Thursday, March 31, 2016

Consequence-based Strategy


Modern Businesses, especially established brands, get so caught up in the pressure of being competitive that they want to be agile and quick to respond to any situation in the public domain. So, they quite often end up not thinking beyond the usual brand communication, image management, etc. Or, they are so enamored by the feel of their own successes and the dominance of their brand that they tend to overlook simulating some basic ‘what-if scenarios’.

Consequently, even if there is some kind of Plan B for worst-case situations, there is a predisposition to hastily roll out the alternative plan to handle the situation in the misdirected sense of confidence of having a plan.

A case in point is the recent Apple v FBI imbroglio. Most readers might know about it, however, to encapsulate, FBI wanted Apple’s help to hack an iPhone belonging to a person of their interest. Apple declined, citing data security and customer privacy.

Granted that security and data privacy are paramount to a customer and that they are mandatory, if not differentiating, features in today’s connected world. But, if the executives at Apple had only thought through the scenario they could have turned this into a big win for them without losing any credibility, rather than being seen as stonewalling with customary justifications. It seems counter-intuitive, but how?

Let’s say that Apple agreed to help the FBI as a special case by providing know-how and resources to crack the phone to access the critical data. If the exercise didn’t succeed, Apple would have come out if this smelling of roses. It is like “hey, we helped the government, but the security on the phone is so good that even we couldn’t crack it”. Result – the government is thankful for the cooperation and iPhone users feel secure.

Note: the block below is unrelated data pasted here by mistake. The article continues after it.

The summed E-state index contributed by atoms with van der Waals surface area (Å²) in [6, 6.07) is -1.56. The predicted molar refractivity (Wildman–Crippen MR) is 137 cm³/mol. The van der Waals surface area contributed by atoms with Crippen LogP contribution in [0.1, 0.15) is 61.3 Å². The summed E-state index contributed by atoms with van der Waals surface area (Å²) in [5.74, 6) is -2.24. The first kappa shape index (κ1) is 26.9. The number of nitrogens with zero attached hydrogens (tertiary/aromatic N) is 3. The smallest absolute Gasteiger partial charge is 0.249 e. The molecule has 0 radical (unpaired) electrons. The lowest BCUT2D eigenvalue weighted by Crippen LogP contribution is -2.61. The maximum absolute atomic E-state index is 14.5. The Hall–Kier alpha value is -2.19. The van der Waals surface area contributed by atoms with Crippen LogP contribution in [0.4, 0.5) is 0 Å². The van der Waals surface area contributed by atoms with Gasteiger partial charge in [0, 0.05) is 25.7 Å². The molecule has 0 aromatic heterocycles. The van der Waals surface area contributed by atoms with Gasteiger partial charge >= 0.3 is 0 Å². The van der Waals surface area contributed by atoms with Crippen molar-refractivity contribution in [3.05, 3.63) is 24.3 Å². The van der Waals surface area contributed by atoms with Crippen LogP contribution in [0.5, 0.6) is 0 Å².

On the other hand, if they did manage to hack into the phone, Apple would still have come out if this smelling of roses. It is like “the data on the phone is so secure that it took experts with specific privileges, under special circumstances to crack it”. ”. Result – the government is happy for the help and iPhone users feel secure in the comfort that their phone cannot be randomly hacked.

Instead what has happened is that the federal agency has managed to access the phone data without Apple’s help. And Apple wants to know how they did it and could they share if a new vulnerability was found in iOS by the FBI and its partner!  Arguably, it has left users wondering about the security of their phone.

Now, this situation perhaps could have been avoided easily with some brainstorming and weighing the consequences of impending actions to build a strategy that can be advantageous to you in any event. Somewhat like negotiation 101 where the objective is to ensure that all parties walk off the table with a feeling of having won.

To summarize, the customer is king and you have to stick to your commitments. And you cannot be second-guessing your decisions. But, it is always important to think through consequences of critical actions before making decisions so as to ensure that you come out winning every single time.

Kall Ramanathan

Disclaimer: The views expressed by the author are personal. Companies, agencies, persons or brands mentioned are solely for illustrative purposes and to provide perspective, and therefore bear no association with each other or the narrative in any way. Trademarks and names rest with the respective owners.
ValueStrat Consulting @ValueStrat helps businesses understand where they are currently and what they need to do to get where they want to go. For this, we provide essential strategic plans and approaches, called "Keys", to enable businesses to open up competencies and clear inefficiencies.

ValueStrat gets to the DNA of business - Desire, Need and Ability - to help you ask some critical questions such as discussed above. Check out for more

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